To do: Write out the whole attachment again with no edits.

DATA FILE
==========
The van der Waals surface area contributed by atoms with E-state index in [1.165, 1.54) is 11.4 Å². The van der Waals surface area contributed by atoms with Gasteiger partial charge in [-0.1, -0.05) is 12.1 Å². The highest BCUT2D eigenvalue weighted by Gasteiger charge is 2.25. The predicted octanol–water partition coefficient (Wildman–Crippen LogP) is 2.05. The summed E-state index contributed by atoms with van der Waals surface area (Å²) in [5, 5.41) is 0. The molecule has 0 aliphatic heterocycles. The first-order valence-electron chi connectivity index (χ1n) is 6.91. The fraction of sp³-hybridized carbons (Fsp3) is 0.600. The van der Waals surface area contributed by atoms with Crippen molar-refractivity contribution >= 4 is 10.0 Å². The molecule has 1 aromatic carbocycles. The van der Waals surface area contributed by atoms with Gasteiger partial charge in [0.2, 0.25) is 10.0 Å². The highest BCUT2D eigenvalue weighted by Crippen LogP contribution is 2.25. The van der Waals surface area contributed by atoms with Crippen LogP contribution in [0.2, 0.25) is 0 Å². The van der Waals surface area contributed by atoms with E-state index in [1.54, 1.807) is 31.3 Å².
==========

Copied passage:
The van der Waals surface area contributed by atoms with E-state index in [1.165, 1.54) is 11.4 Å². The van der Waals surface area contributed by atoms with Gasteiger partial charge in [-0.1, -0.05) is 12.1 Å². The highest BCUT2D eigenvalue weighted by Gasteiger charge is 2.25. The predicted octanol–water partition coefficient (Wildman–Crippen LogP) is 2.05. The summed E-state index contributed by atoms with van der Waals surface area (Å²) in [5, 5.41) is 0. The molecule has 0 aliphatic heterocycles. The first-order valence-electron chi connectivity index (χ1n) is 6.91. The fraction of sp³-hybridized carbons (Fsp3) is 0.600. The van der Waals surface area contributed by atoms with Crippen molar-refractivity contribution >= 4 is 10.0 Å². The molecule has 1 aromatic carbocycles. The van der Waals surface area contributed by atoms with Gasteiger partial charge in [0.2, 0.25) is 10.0 Å². The highest BCUT2D eigenvalue weighted by Crippen LogP contribution is 2.25. The van der Waals surface area contributed by atoms with Crippen LogP contribution in [0.2, 0.25) is 0 Å². The van der Waals surface area contributed by atoms with E-state index in [1.54, 1.807) is 31.3 Å².